People are on the water many months out of the year in Florida, and this summer will be no exception. The beautiful beaches and marinas throughout the Sunshine State provide many opportunities for recreation and sport, but they can also be the source of an unexpected danger you may not know about – electric shock in the water.
The Electric Shock Drowning Prevention Association calls electrified water an invisible drowning risk. Most people are unaware this type of risk exists, and it is impossible to tell if the water surrounding a boat or marina is electrified until you jump in or make contact with a metal surface that is touching the electrified water. In fact, some people who mysteriously drown in marinas, despite being able to swim, may have been electrocuted in the water with nobody knowing the true cause.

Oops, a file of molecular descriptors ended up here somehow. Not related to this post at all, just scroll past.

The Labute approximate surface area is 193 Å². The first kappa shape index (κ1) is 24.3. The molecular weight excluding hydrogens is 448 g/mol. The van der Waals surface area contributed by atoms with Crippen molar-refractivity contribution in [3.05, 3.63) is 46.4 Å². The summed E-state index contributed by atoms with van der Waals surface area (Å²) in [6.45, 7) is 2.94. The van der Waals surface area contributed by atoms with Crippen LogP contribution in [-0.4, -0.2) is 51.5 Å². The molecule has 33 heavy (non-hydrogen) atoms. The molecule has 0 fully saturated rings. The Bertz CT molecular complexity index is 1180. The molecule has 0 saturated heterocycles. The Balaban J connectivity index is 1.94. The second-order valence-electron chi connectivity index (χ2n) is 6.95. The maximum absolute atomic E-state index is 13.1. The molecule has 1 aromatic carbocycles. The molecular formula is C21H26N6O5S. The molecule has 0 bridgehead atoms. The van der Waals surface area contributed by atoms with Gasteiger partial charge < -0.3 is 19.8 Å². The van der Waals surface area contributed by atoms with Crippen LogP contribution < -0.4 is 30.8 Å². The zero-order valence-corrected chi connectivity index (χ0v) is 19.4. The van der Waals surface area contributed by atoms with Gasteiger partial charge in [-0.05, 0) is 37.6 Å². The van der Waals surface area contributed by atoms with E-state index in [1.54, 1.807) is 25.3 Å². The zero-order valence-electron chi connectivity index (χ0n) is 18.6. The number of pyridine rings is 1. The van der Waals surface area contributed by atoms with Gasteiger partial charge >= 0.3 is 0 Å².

How does water at the marina or near your boat become electrified, you may wonder? It can help to think of your boat or the dock as large electrical appliances. If you drop your hair dryer in the bathtub, for example, the water will be electrified and dangerous to touch until you unplug the hair dryer. The same applies to your boat or the marina – until you turn off the power, and locate and repair the source of the electrical leakage, the surrounding water can be deadly.
You can protect yourself and your family from water electrocution this summer by taking the following precautions:
- Avoid swimming in the marina.
- If you feel a tingle in the water while swimming, swim away from the boat or dock and call for help. Warn others not to jump into the water.
- Perform regular inspections and maintenance on electrical components at the dock and on your boat.
- Use a marine electrical charge detector to test the water before getting in.
- Install plastic or wood ladders on your boat and dock, instead of metal.
If you understand the risks and educate your family, you may prevent a tragedy this boating season.